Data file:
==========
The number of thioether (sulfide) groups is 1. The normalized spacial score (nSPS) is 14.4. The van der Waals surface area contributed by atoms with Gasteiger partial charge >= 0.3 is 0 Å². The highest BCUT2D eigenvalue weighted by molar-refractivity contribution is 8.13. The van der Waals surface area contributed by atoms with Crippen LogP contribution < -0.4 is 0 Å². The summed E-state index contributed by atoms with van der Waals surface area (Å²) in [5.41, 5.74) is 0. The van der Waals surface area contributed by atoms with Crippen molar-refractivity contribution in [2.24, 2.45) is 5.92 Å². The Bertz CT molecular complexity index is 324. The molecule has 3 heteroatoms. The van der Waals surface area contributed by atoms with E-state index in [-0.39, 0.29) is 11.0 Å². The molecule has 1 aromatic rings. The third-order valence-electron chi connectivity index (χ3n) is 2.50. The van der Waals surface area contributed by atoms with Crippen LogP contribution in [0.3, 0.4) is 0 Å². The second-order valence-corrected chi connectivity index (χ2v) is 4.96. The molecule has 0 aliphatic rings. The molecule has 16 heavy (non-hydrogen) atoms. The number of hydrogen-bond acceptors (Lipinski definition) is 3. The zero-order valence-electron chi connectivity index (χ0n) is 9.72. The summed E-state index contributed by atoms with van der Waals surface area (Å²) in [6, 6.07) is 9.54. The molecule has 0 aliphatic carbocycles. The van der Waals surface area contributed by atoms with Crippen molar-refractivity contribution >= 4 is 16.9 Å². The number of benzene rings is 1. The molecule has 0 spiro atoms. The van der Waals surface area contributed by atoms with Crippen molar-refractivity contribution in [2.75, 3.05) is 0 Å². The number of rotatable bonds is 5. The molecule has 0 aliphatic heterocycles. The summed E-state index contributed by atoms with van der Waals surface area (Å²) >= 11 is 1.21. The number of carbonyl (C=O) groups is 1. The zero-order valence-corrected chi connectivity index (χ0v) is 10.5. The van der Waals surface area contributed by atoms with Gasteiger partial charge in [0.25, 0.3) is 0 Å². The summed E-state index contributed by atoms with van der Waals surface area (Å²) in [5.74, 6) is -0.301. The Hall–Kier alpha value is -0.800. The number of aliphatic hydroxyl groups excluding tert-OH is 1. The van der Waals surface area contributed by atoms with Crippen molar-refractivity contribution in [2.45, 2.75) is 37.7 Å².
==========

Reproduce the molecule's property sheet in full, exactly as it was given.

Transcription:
The number of thioether (sulfide) groups is 1. The normalized spacial score (nSPS) is 14.4. The van der Waals surface area contributed by atoms with Gasteiger partial charge >= 0.3 is 0 Å². The highest BCUT2D eigenvalue weighted by molar-refractivity contribution is 8.13. The van der Waals surface area contributed by atoms with Crippen LogP contribution < -0.4 is 0 Å². The summed E-state index contributed by atoms with van der Waals surface area (Å²) in [5.41, 5.74) is 0. The van der Waals surface area contributed by atoms with Crippen molar-refractivity contribution in [2.24, 2.45) is 5.92 Å². The Bertz CT molecular complexity index is 324. The molecule has 3 heteroatoms. The van der Waals surface area contributed by atoms with E-state index in [-0.39, 0.29) is 11.0 Å². The molecule has 1 aromatic rings. The third-order valence-electron chi connectivity index (χ3n) is 2.50. The van der Waals surface area contributed by atoms with Crippen LogP contribution in [0.3, 0.4) is 0 Å². The second-order valence-corrected chi connectivity index (χ2v) is 4.96. The molecule has 0 aliphatic rings. The molecule has 16 heavy (non-hydrogen) atoms. The number of hydrogen-bond acceptors (Lipinski definition) is 3. The zero-order valence-electron chi connectivity index (χ0n) is 9.72. The summed E-state index contributed by atoms with van der Waals surface area (Å²) in [6, 6.07) is 9.54. The molecule has 0 aliphatic carbocycles. The van der Waals surface area contributed by atoms with Crippen molar-refractivity contribution >= 4 is 16.9 Å². The number of benzene rings is 1. The molecule has 0 spiro atoms. The van der Waals surface area contributed by atoms with Crippen molar-refractivity contribution in [2.75, 3.05) is 0 Å². The number of rotatable bonds is 5. The molecule has 0 aliphatic heterocycles. The summed E-state index contributed by atoms with van der Waals surface area (Å²) >= 11 is 1.21. The number of carbonyl (C=O) groups is 1. The zero-order valence-corrected chi connectivity index (χ0v) is 10.5. The van der Waals surface area contributed by atoms with Gasteiger partial charge in [0.25, 0.3) is 0 Å². The summed E-state index contributed by atoms with van der Waals surface area (Å²) in [5.74, 6) is -0.301. The Hall–Kier alpha value is -0.800. The number of aliphatic hydroxyl groups excluding tert-OH is 1. The van der Waals surface area contributed by atoms with Crippen molar-refractivity contribution in [2.45, 2.75) is 37.7 Å².